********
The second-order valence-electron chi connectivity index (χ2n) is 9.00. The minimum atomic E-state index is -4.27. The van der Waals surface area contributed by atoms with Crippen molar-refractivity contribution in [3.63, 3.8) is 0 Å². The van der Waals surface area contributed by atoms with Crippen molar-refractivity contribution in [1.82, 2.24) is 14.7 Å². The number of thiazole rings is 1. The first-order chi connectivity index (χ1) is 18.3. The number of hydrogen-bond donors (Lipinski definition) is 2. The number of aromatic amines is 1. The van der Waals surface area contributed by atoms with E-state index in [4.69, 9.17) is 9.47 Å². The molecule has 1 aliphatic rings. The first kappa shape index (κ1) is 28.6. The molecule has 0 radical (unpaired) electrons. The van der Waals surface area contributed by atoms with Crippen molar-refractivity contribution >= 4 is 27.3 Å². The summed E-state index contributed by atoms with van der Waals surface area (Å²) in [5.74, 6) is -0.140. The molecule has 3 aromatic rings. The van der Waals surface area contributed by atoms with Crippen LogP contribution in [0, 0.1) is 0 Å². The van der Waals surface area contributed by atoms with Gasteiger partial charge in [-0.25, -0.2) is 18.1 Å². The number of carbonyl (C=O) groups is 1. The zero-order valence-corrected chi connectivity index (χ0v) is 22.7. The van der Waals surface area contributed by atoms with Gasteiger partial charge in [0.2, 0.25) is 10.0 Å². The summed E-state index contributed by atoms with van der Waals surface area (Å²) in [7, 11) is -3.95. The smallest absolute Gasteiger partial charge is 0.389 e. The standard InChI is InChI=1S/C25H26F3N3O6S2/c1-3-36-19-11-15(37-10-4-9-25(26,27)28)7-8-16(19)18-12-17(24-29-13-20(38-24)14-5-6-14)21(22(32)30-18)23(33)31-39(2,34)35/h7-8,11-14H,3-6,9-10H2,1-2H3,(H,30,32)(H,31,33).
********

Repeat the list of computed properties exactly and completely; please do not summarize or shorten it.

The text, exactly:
The second-order valence-electron chi connectivity index (χ2n) is 9.00. The minimum atomic E-state index is -4.27. The van der Waals surface area contributed by atoms with Crippen molar-refractivity contribution in [3.63, 3.8) is 0 Å². The van der Waals surface area contributed by atoms with Crippen molar-refractivity contribution in [1.82, 2.24) is 14.7 Å². The number of thiazole rings is 1. The first-order chi connectivity index (χ1) is 18.3. The number of hydrogen-bond donors (Lipinski definition) is 2. The number of aromatic amines is 1. The van der Waals surface area contributed by atoms with E-state index in [4.69, 9.17) is 9.47 Å². The molecule has 1 aliphatic rings. The first kappa shape index (κ1) is 28.6. The molecule has 0 radical (unpaired) electrons. The van der Waals surface area contributed by atoms with Crippen molar-refractivity contribution >= 4 is 27.3 Å². The summed E-state index contributed by atoms with van der Waals surface area (Å²) in [5.74, 6) is -0.140. The molecule has 3 aromatic rings. The van der Waals surface area contributed by atoms with Crippen LogP contribution in [0, 0.1) is 0 Å². The van der Waals surface area contributed by atoms with Gasteiger partial charge in [-0.25, -0.2) is 18.1 Å². The number of carbonyl (C=O) groups is 1. The zero-order valence-corrected chi connectivity index (χ0v) is 22.7. The van der Waals surface area contributed by atoms with Gasteiger partial charge in [0.2, 0.25) is 10.0 Å². The summed E-state index contributed by atoms with van der Waals surface area (Å²) in [7, 11) is -3.95. The smallest absolute Gasteiger partial charge is 0.389 e. The standard InChI is InChI=1S/C25H26F3N3O6S2/c1-3-36-19-11-15(37-10-4-9-25(26,27)28)7-8-16(19)18-12-17(24-29-13-20(38-24)14-5-6-14)21(22(32)30-18)23(33)31-39(2,34)35/h7-8,11-14H,3-6,9-10H2,1-2H3,(H,30,32)(H,31,33).